Wearable electronics are hype. Yet, the gap between feasibility and market relevance is wide. Some concepts like the avalanche rescue signals or solar power supply for electronic device are popular already. The washability seems to be solved widely, as this was a serious obstacle to the introduction.
Claudia Ollenhauer-Ries, our Special Correspondent from Germany, reports.
Wearable electronics can be nice-to-have gimmicks for entertainment and show as well as rescue and communication devices for sports and profession. In-between these two extremes, we find all applications for body control to be used at sports and in the medical area.
Whatever devices, energy supplies and cables are used, they must resist the expected wearing stress as well as the normal household care. But first of all, they may not do any harm to the wearer – think of electro-smog, which might interfere with heart beat or the brain. All of the electronic parts must be light and rather small, in order to allow a maximum of comfort to the wearer. Moreover, the items must be fixed or integrated to the garment in an easy way at the production stage. Either removable or fixed, the electronics must keep in place safely while being worn at the stage of use.
We can classify wearable electronics into different categories:
Examples: LED-lights enhancing T-shirts, luminating glass fibres woven into the fabric for dresses.
Examples: Sensors monitoring heart beat, sweat amount and composition or muscle tension.
Examples: Devices calculating calories burnt while training, miles run or Body Mass Index (BMI) with percentage of muscle, water and fat in the body.
Examples: Buttons for mp3-player integrated into the garment, microphones and loudspeaker of mobile phones integrated into the collar or hood.
Examples: Lit panels on outdoor jackets and vests glowing in the dark, signals for locating for divers, mountain climbers or children when lost.
While the aesthetic aspects can be mere fun or gimmick, the functional devices can be useful or even necessary, depending on the target security in precarious situations. Whenever the life of a person is endangered, wearable electronics would be a help. Think of monitoring the health of astronauts, sick persons and extreme sportsmen, securing persons in the dark, finding persons in distress. Many devices and ideas have already been presented, at www.freepatentsonline.com 11,478 (in February 2009), and some of them have been commercialized successfully: Flexible solar cells, buttons to steer entertainment devices or sensors to be placed on the skin.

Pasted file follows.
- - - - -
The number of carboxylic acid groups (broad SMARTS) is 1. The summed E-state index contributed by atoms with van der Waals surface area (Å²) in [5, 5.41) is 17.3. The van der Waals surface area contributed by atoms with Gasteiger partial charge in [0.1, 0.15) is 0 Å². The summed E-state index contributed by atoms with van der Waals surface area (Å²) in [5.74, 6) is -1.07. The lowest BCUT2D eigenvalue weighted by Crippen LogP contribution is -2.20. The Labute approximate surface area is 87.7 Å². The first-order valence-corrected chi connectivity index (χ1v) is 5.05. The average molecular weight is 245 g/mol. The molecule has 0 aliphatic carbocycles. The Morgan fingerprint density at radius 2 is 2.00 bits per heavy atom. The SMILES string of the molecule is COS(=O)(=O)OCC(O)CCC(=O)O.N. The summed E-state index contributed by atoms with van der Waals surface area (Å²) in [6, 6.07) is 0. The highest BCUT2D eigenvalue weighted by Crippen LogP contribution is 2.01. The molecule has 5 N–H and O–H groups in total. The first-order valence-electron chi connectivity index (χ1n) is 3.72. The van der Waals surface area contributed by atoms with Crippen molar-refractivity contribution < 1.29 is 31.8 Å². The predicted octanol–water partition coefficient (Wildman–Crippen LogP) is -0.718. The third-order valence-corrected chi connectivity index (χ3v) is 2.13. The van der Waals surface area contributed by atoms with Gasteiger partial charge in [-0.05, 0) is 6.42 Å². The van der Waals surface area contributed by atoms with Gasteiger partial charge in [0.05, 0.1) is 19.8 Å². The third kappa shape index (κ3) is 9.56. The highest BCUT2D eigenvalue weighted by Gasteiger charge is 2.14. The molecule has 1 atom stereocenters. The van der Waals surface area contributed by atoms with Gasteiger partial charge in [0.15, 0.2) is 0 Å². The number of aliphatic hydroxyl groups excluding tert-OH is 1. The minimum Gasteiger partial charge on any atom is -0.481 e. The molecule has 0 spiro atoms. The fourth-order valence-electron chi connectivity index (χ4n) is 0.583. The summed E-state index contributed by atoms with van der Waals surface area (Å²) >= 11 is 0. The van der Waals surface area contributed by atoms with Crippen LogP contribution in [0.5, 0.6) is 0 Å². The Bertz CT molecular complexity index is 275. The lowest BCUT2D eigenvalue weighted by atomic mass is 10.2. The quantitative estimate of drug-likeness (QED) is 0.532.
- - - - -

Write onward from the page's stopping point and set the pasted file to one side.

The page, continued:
Energy can be supplied by small batteries (watch batteries), flexible solar cells (by SOLARC, Berlin, Germany or Konarka, Lowell, USA) or thermic generation (by Interactive Wear, Steinberg, Germany) as well as piezoelectric concepts based on the movements of the body.
The team of José Luis González, from the University of Barcelona, which concluded its investigation in 2002 mentioned: “This work has shown how it is feasible to use the energy harvested from human body to power-wearable units incorporating computing, communication and audio functions. Existing shoe mounted rotary electro-mechanical generators can provide enough power from walking to supply these devices.” They also said:
“However more investigation and development is necessary to raise the electrical output power for the existing prototypes to the power level that can be obtained theoretically.” Still today, the main challenge with human power harvesting is the discontinuous nature of the energy (movement) and the low available average power, which limits the applications, they say.
We have two types of sensors:
- Sensors measuring the body status and sending the data to an output device, which could be on the garment, so that the person wearing it can control the results or in a distant place, where others could control the results.
- Sensors for steering entertainment or security devices by pressure, sound, movement or changes of the surrounding.
Sensors are typical devices, which register heart beat rate, electric changes of the skin or of muscles and transmit these to the control unit. State-of-the-art sensors are flexible structures, mostly bands. One option is metallic fibres woven, knitted or embroidered into the fabric or building the core of a core spun yarn.
In the EU’s CONTEXT project, companies and research institutes are developing a comfortable vest that will read muscle tension and deduce stress levels at any given time. At the core of the vest is “wearable electronics”. This consists of sensors woven into the fabric that register the electrical excitation of the muscle fibres, and thin conducting metallic fibres that pass the signals to an electronic analysis system. People’s muscle tension changes with their stress level – the greater the stress, the more likely the muscles are to produce a synchronous twitching effect. “The most important requirement for everyday use is a robust electronic system,” says Torsten Linz of the Fraunhofer Institute for Reliability and Microintegration IZM in Berlin, Germany the partner responsible for the “packaging”. The IZM researchers have meanwhile developed stable metallic fibres, watertight connections and durable sensor buttons. Their task over the next few months will be to integrate the analysis electronics. The project partners have already demonstrated during field hockey training that the vest really works; it enabled players to choose the ideal moment for striking the ball and to hit it much further than usual.